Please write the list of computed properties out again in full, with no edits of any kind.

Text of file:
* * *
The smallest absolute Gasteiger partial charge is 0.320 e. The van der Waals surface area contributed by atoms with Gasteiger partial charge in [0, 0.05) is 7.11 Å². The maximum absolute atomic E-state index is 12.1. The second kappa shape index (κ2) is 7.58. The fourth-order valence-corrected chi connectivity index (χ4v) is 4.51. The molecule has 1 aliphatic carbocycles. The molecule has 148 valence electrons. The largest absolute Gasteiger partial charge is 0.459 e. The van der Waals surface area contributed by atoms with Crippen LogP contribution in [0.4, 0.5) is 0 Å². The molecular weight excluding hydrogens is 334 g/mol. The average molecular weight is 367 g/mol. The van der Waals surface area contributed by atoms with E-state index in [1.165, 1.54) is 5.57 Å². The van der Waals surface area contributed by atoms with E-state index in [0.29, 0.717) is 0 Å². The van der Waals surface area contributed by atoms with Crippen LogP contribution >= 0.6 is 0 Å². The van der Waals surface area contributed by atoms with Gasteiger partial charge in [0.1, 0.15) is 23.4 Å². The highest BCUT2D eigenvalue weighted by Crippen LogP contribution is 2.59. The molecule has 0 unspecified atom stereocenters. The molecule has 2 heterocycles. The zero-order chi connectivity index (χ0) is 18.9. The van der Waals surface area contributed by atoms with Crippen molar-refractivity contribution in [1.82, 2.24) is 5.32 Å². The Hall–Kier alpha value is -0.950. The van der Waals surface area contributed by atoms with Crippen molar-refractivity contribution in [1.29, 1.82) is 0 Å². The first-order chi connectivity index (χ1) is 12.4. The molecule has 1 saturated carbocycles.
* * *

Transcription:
The smallest absolute Gasteiger partial charge is 0.320 e. The van der Waals surface area contributed by atoms with Gasteiger partial charge in [0, 0.05) is 7.11 Å². The maximum absolute atomic E-state index is 12.1. The second kappa shape index (κ2) is 7.58. The fourth-order valence-corrected chi connectivity index (χ4v) is 4.51. The molecule has 1 aliphatic carbocycles. The molecule has 148 valence electrons. The largest absolute Gasteiger partial charge is 0.459 e. The van der Waals surface area contributed by atoms with Crippen LogP contribution in [0.4, 0.5) is 0 Å². The molecular weight excluding hydrogens is 334 g/mol. The average molecular weight is 367 g/mol. The van der Waals surface area contributed by atoms with E-state index in [1.165, 1.54) is 5.57 Å². The van der Waals surface area contributed by atoms with E-state index in [0.29, 0.717) is 0 Å². The van der Waals surface area contributed by atoms with Crippen LogP contribution >= 0.6 is 0 Å². The van der Waals surface area contributed by atoms with Gasteiger partial charge in [0.1, 0.15) is 23.4 Å². The highest BCUT2D eigenvalue weighted by Crippen LogP contribution is 2.59. The molecule has 0 unspecified atom stereocenters. The molecule has 2 heterocycles. The zero-order chi connectivity index (χ0) is 18.9. The van der Waals surface area contributed by atoms with Crippen molar-refractivity contribution in [1.82, 2.24) is 5.32 Å². The Hall–Kier alpha value is -0.950. The van der Waals surface area contributed by atoms with Crippen molar-refractivity contribution in [1.29, 1.82) is 0 Å². The first-order chi connectivity index (χ1) is 12.4. The molecule has 1 saturated carbocycles.